The Moment
by Nathan Walker

→ The Seven Golden Rules of Collaborating with Great People

Paul Ruderman, Lifehacker:

> People feel more empowered if they’re encouraged to contribute their own ideas.

They feel more ownership if their team ultimately incorporates some of their ideas. People rightly feel that their contributions are unique to them, and therefore, when their ideas are implemented, they feel more ownership in their team’s success. Nothing should be held in higher regard.

A nice complement to yesterday’s link from the New York Times.

→ Why Some Teams Are Smarter Than Others

Interesting piece from the New York Times regarding the productivity of various groups. It turns out that groups that promote the engagement of as many members as possible are most productive.

Also, this:

Teams with more women outperformed teams with more men. Indeed, it appeared that it was not “diversity” (having equal numbers of men and women) that mattered for a team’s intelligence, but simply having more women.

Worth a read.

→ Apple Software Quality Questions

Jean-Louis Gassée, Monday Note:

Last, there is the mixed bag of comparisons. One side of the coin is Apple’s numbers are splendid. The quarterly results that will be disclosed next week (January 27th) are likely to show strong iPhone 6 sales and a continuation of Mac progress. And despite my bug list, Apple software still compares favorably to Windows 8 and Android offerings.
The other view is that the quality lapses we observe are the beginning of a slide into satisfied mediocrity, into organizations and projects that “run themselves”, that are allowed to continue for political reasons without regard for the joy of customers.

Another perspective on the shift in Apple software quality. While there isn’t yet a consensus on the extent of the quality decline, it is clear that everyone in the Apple community sees a growing problem.

→ Daniel's Refactoring

Brent Simmons:

But here’s a point worth making: every good programmer has their own style, the way that works for them. Which means that Daniel’s approach is utterly right for Daniel, as mine is for me. Part of the deal with becoming a good programmer is learning about yourself — learning what your style actually is, and being comfortable with it evolving over time.

The Rumored 12-inch MacBook Air

I’ve been thinking a lot recently about what my next computer is going to be, especially with all of the announcements about new technology coming along with CES. After looking around at my options, I think that I’m fairly certain that I will be purchasing another Mac, and I’m going to go with the notebook form factor this time around (right now, I’m using a 2011 iMac for most of my daily work, but I also have a 2010 MacBook Air).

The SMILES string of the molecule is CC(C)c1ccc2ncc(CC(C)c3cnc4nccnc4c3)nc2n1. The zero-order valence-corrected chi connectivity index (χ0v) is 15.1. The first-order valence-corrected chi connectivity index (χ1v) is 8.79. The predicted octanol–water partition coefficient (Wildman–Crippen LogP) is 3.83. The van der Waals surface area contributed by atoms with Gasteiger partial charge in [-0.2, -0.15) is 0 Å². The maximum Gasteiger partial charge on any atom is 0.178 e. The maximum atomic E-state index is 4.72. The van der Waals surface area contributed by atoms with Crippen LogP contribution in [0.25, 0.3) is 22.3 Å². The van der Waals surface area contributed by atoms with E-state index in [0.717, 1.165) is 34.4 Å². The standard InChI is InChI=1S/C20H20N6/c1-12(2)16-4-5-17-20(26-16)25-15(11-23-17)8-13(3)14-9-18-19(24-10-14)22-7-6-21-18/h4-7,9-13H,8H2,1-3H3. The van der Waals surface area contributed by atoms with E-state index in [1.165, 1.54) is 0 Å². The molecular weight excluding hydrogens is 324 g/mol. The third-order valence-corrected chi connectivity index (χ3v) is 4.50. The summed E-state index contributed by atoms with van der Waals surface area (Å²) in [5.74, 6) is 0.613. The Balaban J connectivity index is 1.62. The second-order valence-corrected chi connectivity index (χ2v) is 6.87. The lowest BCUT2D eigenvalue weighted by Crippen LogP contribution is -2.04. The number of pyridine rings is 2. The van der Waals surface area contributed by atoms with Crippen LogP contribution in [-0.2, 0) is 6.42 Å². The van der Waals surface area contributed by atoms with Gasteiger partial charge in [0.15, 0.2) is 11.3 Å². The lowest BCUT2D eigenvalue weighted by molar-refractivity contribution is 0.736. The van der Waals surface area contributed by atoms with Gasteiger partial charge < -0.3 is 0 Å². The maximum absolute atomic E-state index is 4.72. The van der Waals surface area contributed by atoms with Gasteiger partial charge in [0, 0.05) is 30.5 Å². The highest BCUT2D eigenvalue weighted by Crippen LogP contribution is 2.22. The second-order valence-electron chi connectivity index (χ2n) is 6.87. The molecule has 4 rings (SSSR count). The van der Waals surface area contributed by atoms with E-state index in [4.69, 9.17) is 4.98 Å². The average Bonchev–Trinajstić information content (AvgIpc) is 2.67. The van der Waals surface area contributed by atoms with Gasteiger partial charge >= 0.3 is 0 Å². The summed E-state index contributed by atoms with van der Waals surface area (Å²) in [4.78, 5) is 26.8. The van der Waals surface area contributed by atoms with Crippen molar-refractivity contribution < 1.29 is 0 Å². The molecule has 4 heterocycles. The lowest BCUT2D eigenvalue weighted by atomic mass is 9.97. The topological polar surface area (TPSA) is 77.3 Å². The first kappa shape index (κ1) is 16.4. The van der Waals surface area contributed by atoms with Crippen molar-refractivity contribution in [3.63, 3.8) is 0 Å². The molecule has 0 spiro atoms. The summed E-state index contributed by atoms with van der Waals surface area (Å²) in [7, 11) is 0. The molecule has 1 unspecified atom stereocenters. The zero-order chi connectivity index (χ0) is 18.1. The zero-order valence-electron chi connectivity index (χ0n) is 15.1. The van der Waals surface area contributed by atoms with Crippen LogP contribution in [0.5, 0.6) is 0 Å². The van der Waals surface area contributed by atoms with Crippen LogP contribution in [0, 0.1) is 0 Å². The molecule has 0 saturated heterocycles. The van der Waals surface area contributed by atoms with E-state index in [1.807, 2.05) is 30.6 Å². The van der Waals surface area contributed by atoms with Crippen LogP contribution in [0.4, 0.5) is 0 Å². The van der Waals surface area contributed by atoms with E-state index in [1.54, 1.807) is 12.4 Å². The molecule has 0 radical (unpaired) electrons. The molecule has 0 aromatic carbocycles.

The nice thing about staying on the Mac side is that there are only really two notebook choices: the MacBook Air and MacBook Pro with Retina Display. For me, I ultimately decided on the 13-inch MacBook Pro, because I wanted the higher quality display and the faster processor for compiling code, making graphics, and editing video. However, with the great speed boost that SSDs brought to the general computing experience, the MacBook Air was a close second, with its greater portability and longer battery life.

Continue reading →

→ Obama to propose two free years of community college for students

President Obama:

What I’d like to do is to see the first two years of community college free for everybody who’s willing to work for it. It’s something we can accomplish, and it’s something that will train our workforce so that we can compete with anybody in the world.

Excellent news for the future. Education is truly a gift that everyone should have access to.

→ Razer Nabu X

A new smartband by Razer, the gaming company. Really only useful for basic notifications and fitness tracking.

What is interesting is the price. Razer is selling this smartband for just $20 for special preorders. I might just get one. It’s a lot cheaper than the Apple Watch is going to be.

→ Apple has lost the functional high ground

Marco Arment:

Apple’s hardware today is amazing — it has never been better. But the software quality has taken such a nosedive in the last few years that I’m deeply concerned for its future. I’m typing this on a computer whose existence I didn’t even think would be possible yet, but it runs an OS riddled with embarrassing bugs and fundamental regressions.

It’s time for Apple to introduce a “Snow Yosemite” release like Snow Leopard, where they just focus on incremental improvements instead of big new features. They need to start making things “just work” again.